NetSuite customers span small family businesses to the Fortune 500 and include at least one of every type of Standard Industrial Classification (SIC) codes, Jim McGeever, Executive Vice President of Oracle NetSuite, explained to a crowded hall at the Times Square Sheraton earlier this week at the NetSuite SuiteConnect event. But despite all their differences there is one thing NetSuite customers have in common – growth.
For example, GoPro, an early NetSuite customer went from 10 employees to $1 billion in revenue while on the system. When Groupon signed on with NetSuite it was the fastest-growing company in US history. Marketplace numbers suggest NetSuite customers grow faster on average as well. In 2017 the MSCI Emerging, an index of small and midsized businesses, grew 8 percent and the S&P grew 6 percent. NetSuite customers? They grew an average of 17 percent, according to McGeever.
Promising that NetSuite will be the Alfred (the butler) to its customers’ Batman, McGeever said it is NetSuite’s goal to help its customers succeed. The problem is, it’s become harder and harder to scale a business.
McGeever presented a slide that has been making the rounds at tech shows for years, demonstrating the pace of change. Since 2000, 52 percent of the Fortune 500 that were on the list back then are no longer on it. That kind of turnover is much faster than the decades prior. From 1960, it took 40 years before the Fortune 500 saw that kind of turnover. But it’s not just the turnover, McGeever said, the big are getting bigger. The Fortune 500 now accounts for a higher percentage of GDP than it did 25 years ago. The challenge manifests in NetSuite’s own customer base as well.
“We sell a lot of software to people below $100 million in revenue and a lot to companies in excess of $500 million, but not a lot in between,” McGeever said. “A lot of companies make it to that $100 million barrier and don’t have the velocity to keep growing. It’s becoming harder and harder to start and scale a business.”
There are five main barriers to growth, according to McGeever: finding the next customer; increasing profits; cash flow visibility; tackling regulations; and building a winning team. Each comes with its own specific challenges and demands different things of the business and the systems on which the business runs.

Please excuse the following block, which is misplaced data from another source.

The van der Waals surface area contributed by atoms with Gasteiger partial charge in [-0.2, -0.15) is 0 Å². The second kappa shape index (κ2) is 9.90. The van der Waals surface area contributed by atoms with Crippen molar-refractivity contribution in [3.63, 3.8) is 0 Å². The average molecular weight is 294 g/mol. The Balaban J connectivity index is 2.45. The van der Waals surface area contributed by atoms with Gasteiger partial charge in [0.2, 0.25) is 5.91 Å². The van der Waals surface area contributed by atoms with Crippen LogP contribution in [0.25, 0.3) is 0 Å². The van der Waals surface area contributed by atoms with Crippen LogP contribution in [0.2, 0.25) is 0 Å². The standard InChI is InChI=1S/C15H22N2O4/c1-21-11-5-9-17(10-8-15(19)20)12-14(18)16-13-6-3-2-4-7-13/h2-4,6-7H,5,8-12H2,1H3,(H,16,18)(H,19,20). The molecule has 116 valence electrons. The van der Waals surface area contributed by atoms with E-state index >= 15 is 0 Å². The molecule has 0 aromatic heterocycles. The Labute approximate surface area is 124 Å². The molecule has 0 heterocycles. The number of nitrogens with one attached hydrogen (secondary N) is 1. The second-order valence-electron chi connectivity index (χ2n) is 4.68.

When it comes to those underlying systems, NetSuite has an advantage over competitors, McGeever noted.
“When NetSuite was founded, we were founded to run a business, not to run a department,” he said. “It’s not just finance and accounting. We have one database. We built the product with that core data set in mind.”
Having that core data set is essential to overcoming those growth barriers. Companies that go through early, rapid growth can often overlook some of their underlying problems.
“I’ve been saying growth covers all sins for 10 years and I still forget it,” McGeever said. “NetSuite was focused on billings growth when we were public and that wasn’t really driving growth. For us it’s recurring revenue. We’re now growing twice as fast [since being acquired by Oracle].”
The key, McGeever said is focusing on the right data and understanding what not to focus on. For example, Jamie Siminoff implemented NetSuite just as his company, Ring(opens in new tab), maker of the connected video doorbell, was taking off. Now, he is able to check his phone in the morning, see how his business is performing, and then put it away.
“We’re trying to empower people like Jamie,” McGeever said. “Let us focus on the back office and you focus on what’s important. He onboards every new hire personally still. Growing that culture is more important than worrying about his inventory levels. We let him focus on the things that move the needle for him.”
Kelvin Joseph, CMO and COO of Steiner Sports(opens in new tab), a sports marketing and memorabilia business, joined McGeever on stage at the event. Steiner recently implemented NetSuite to replace a Microsoft Dynamics AX system that couldn’t handle the diverse needs of a business that is both a services business (sports marketing) and a B2C product business (collectibles). It required so many patches and workarounds, it “became like Frankenstein,” Joseph said. Now, he is able to focus on building relationships.
“With NetSuite, it grows with us and it updates itself,” Joseph said. “We just want to talk to our customers. I don’t want to worry about a system.”
Not only do NetSuite customers like Steiner Sports and Ring tend to grow faster, data suggests that the more customers use NetSuite, the more they grow. NetSuite customers using the commerce(opens in new tab) functions grow even faster on average -- 24 percent to 17, McGeever said.
“It’s like a gym membership; the more you use it, the more you get out of it,” McGeever said.
To learn more about the advantages of NetSuite and its plans for the future, register now for SuiteWorld18(opens in new tab) in Las Vegas, April 23-26.